Women in Science at Edinburgh Instruments - Maria Tesa
At Edinburgh Instruments we have for a long time been advocates of Women in Science. In the first of a new series, we are delighted to catch-up with Dr. Maria Tesa, a Product Specialist to find out what she likes about her work and how she finds working in what is predominantly a man’s world.
Maria has been working at Edinburgh Instruments for 2 years. Responsible for product support, sales support and applications Maria spends her time between the Application Lab at Edinburgh Instruments HQ and travelling the globe running demonstrations, training, and speaking at key industry events.
What or who inspired you to pursue a scientific lead career?
Reading books on science from an early age and having good science teachers at school probably influenced my decision to study a degree in Chemistry. My interests have changed with the years, so after a PhD in fundamental research I moved into the engineering industry to see my work applied in the real world. Of course, working in a company like Edinburgh Instruments means that I have not completely lost touch with Academia.
Can you describe a typical day?
Our team (Applications and Sales Support) answers technical queries from the Sales team and our network of distributors. We advise on the configuration of our modular spectrometers so that they meet the requirements for the end application. This often involves testing samples from potential customers in our applications lab. We are also involved in technical Marketing support, writing application notes for our range of products, and we travel abroad to present our results at conferences and exhibitions.
This means that my “typical day” can be very different from one day to another: I may spend some time answering technical questions from the Sales team or running test measurements in the lab, but I can also be doing an instrument demo or testing new products from our Development team.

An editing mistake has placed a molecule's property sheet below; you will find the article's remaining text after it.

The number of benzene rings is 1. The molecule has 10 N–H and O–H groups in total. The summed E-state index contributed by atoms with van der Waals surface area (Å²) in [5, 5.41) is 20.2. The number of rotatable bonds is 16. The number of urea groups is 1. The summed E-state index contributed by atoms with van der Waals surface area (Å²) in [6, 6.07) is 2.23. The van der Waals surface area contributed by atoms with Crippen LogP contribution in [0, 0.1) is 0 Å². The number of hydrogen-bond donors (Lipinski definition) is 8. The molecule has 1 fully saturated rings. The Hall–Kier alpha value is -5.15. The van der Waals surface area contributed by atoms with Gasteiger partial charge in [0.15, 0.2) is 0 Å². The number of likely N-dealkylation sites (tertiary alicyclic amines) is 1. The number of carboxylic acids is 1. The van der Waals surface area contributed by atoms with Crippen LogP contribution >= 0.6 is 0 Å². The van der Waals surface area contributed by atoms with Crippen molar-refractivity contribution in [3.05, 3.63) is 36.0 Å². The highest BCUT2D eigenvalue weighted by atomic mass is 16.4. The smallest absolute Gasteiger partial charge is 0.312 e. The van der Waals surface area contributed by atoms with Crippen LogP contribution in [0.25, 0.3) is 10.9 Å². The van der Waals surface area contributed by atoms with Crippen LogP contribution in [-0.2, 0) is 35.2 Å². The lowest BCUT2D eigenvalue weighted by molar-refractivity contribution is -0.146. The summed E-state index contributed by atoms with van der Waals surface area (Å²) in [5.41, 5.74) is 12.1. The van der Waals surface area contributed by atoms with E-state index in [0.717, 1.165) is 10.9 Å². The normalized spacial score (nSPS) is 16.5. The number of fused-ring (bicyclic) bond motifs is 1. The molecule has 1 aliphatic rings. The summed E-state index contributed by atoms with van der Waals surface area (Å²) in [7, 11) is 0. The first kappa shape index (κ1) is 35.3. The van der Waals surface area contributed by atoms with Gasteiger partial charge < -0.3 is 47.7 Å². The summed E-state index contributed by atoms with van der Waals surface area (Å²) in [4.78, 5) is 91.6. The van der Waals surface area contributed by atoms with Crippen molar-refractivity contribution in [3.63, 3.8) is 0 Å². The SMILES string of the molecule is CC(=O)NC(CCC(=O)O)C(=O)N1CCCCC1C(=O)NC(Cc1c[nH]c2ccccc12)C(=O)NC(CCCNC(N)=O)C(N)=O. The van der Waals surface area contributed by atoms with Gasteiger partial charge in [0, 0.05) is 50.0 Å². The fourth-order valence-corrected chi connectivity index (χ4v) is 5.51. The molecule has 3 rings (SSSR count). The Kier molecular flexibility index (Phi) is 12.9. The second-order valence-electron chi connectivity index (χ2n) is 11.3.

What do you like most about your job?
The fact that it is so varied and that my ideas are listened to at all levels within the organisation. You don’t get that kind of environment in other companies.
I also enjoy interacting with our academic customers and learning about their work. It is very rewarding to know that our instruments are used in cutting-edge research that tackles important problems; from curing diseases to developing efficient solar cells.
What is the one piece of advice you would give to a woman considering science as a career?
It’s important to believe in your own abilities and never feel out of place if you are the only girl in the lab… think of it as paving the way for others!
As a woman in science, have you come across any barriers?
My personal experience has been quite positive and I have not encountered any obstacles in my career. Most senior roles in the scientific industry are still occupied by men, which can be discouraging, but I hope that this will change in the future as more women get into science. There are still huge unconscious biases that we need to fight against, not only in science but in society as a whole.
On a broader scale, how can we encourage more women in science?
We need to give female scientists some presence in the media so that young girls have role models. If you look at the statistics, the number of female students in science degrees is increasing but it varies largely between countries and cultures. I did a Chemistry degree in Spain and my class was strongly female-dominated; however, in other countries there is a majority of male Chemistry students because it is not seen as a “girls’ subject”. Gender stereotyping influences our career choices, and it’s much worse when you look at engineering subjects so there is a lot of work to be done to counteract it.
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